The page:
Last week’s reflection focused on the ways that Georgetown’s religious traditions have responded to the cries for racial justice in our institution, our local communities, and our larger society. The task of building a racially just and equitable community is long-haul work and, as noted last week, begins in the interior. Recognizing that education is one component of racial justice work and that interior practices are at the root of the struggle to dismantle unjust structures, I would like to highlight this week a particularly helpful resource for cultivating an inner life that this struggle for justice requires.
The “Inner Work of Racial Justice” by Professor Rhonda Magee offers an inspiring yet challenging framework for how embodied mindfulness can address the patterns of conflict and division that enable racial injustice. Recognizing a diverse tradition of mindfulness practice, Magee defines mindfulness as “paying attention to life as it unfolds, grounded in the body and breath, and allowing that awareness to settle the mind, increase presence and consciousness of interconnectedness with others.” In her book, Professor Magee, a law professor at the University of San Francisco, a peer Jesuit institution, invites her readers, regardless of how they identify or choose not to, to deeply engage with how race and racism shapes all of us. Magee speaks both to white allies and persons of color about the transformative potential of mindfulness practices. The book flows in five parts: Grounding, Seeing, Being, Doing, and Liberating, a pattern that closely resembles a Jesuit spirituality framework of moving from experience to reflection and from reflection to action for justice.
For white allies, mindfulness is especially needed to grow in deeper inner recognition of the unconscious bias towards people of color that manifests in thoughts, feelings, and inner sensations. For people of color, who have suffered from explicit racism and the pernicious effects of unconscious bias permeating our social structures, mindfulness can become a form of healing, showing “how to slow down and reflect on microaggressions – to hold them with some objectivity and distance – rather than bury unpleasant experiences so they have a cumulative effect over time.” Magee’s perspective is ultimately hopeful, noting that mindfulness meditation can both “tame and clarify” a troubled mind while also opening the possibility that we can “transform the world.”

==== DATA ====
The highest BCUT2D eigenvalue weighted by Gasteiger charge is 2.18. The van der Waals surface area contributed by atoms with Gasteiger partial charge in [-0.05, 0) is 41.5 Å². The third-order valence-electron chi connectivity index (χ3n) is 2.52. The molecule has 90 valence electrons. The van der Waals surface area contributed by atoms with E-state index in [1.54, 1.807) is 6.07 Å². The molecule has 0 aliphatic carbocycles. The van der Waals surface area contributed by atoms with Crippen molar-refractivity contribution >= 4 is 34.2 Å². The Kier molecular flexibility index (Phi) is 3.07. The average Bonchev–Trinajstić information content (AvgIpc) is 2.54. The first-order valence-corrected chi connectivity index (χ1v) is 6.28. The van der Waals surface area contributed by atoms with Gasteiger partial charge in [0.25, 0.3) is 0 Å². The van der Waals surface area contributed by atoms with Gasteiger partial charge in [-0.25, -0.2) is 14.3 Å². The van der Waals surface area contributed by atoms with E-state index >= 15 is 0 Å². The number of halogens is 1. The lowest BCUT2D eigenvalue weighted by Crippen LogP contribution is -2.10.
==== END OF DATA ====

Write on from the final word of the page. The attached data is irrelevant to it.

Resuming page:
In February 2020, Georgetown invited Professor Magee to offer a Race and Higher Education presentation as part of Social Justice Week and the MLK: Let Freedom Ring! Initiative of the Office of the President. The presentation, “Doing the Inner Work of Racial Justice: Principles, Practices (and Prayers!) for Healing Ourselves and Transforming the World,” offered many insights about the unique challenges of doing racial justice in a predominantly white institution of higher learning. As I noted last week, waking up to racism is especially uncomfortable when white privilege remains a barrier to meaningful social change for racial justice. But Professor Magee notes that this transformation for justice ultimately depends on a self-compassion that leads to greater joy:
“As by now you have no doubt come to see, this work is not for the faint of heart. We are working to heal ourselves, yes. At the same time we are working to disrupt, deconstruct, and break open patterns that make normal and “okay” the suffering of people at the margins of our lives. And we are working to build a new world –one that actually inclines toward the liberation of all, rather than toward our greater but more subtle enslavement. Because all that we do is subject to change and is impermanent, we are seeking to develop the capacity to do what we can with a lightness and joy that keep us from taking ourselves too seriously and, at the same time, illuminate the dire necessity of continuing to do our loving best even in the face of some defeat. Let’s get to work.“